Takoradi, Nov. 16, GNA – Mr Sulemanu Koney, the Chief Executive of the Ghana Chamber of Mines, has called on the government to standardize the fiscal regime for all mining companies to help boost their operations in the country.
He said there should also be the removal of price stabilization margin on diesel supplied to the mines, promulgation of a Mineral Revenue Management Act and the formalization and supervision of the operations of illegal miners.
Mr Koney made the call during an interaction with the media on Ghana’s Mineral Sector.
He said the mining sector contributes significantly to national development and it was worrying that mining communities continue to lag behind in social infrastructure.
He said for instance, a total of GHC160, 792,149 was ploughed back into mining districts between 2011 and 2015 but much has not been realized in terms of development.
A situation, the CEO said, “Reflects poorly on the image of the mining industry” adding inefficient utilization of mineral revenue ploughed back to mining communities has not manifested in development.
Mr Koney said the irregular disbursement of royalties to district assemblies has impeded meaningful development in mining communities.
He said the mining sector was the country’s leading source of Foreign Direct Investment (FDI) as records show that inflow into the mining sector in 2015 was USD 965 million adding, cumulatively, the investment inflow into the mining sector from 2000 to 2015 stood above US$ 10 billion.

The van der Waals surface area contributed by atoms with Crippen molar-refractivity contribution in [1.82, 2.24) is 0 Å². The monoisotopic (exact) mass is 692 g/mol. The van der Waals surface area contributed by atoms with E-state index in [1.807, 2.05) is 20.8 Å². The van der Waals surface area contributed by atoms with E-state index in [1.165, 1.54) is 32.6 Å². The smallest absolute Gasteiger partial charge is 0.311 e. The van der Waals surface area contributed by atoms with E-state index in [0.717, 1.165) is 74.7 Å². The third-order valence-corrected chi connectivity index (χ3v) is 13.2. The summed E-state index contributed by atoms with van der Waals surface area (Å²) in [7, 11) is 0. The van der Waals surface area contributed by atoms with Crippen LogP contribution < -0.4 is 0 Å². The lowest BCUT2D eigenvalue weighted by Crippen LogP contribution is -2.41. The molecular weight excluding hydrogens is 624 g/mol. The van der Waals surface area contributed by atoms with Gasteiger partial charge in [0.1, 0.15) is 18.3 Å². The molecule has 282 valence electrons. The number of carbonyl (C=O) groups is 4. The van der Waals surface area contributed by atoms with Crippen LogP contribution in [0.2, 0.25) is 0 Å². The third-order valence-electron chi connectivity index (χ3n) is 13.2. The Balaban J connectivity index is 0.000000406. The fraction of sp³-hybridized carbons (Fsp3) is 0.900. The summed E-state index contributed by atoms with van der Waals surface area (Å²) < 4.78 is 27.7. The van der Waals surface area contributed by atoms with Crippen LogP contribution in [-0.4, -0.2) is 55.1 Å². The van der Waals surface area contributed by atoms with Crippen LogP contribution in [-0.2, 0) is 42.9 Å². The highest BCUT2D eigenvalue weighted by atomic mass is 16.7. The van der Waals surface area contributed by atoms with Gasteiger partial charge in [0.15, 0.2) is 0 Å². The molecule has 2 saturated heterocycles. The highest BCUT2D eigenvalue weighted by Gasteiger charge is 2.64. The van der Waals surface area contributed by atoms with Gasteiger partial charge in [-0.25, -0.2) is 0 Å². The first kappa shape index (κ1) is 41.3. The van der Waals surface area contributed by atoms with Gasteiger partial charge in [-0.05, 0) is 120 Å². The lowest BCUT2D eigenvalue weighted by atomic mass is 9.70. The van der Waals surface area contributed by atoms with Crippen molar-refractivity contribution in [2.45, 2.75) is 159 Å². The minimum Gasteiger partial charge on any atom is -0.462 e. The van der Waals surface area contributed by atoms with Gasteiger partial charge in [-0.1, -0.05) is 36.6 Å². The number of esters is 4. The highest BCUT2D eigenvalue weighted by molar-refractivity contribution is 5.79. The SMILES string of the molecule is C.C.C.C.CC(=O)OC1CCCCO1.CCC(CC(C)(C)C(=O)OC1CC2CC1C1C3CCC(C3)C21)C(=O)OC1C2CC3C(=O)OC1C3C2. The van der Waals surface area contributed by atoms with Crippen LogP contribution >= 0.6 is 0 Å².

On social corporate investment, Mr Koney said members of the chamber have so far spent over GHC 17, 827, 897 in providing, water, clinics, schools, sanitary infrastructures, scholarship, agriculture and alternative livelihood projects.
He said for the industry, Corporate Social Investment has evolved to Community Sustainable Development Plans where mining companies collaborated with the communities to fund projects that yields both social and economic returns to the communities.
Mr Koney said activities that enhance capacity building for sustainable livelihoods, respect for cultural differences and building of skills of the community formed the core of social investment.
The CEO of the Chamber of Mines said high costs of inputs, illegal mining, abandoned pits and high fiscal burden were some of the challenges facing the sector.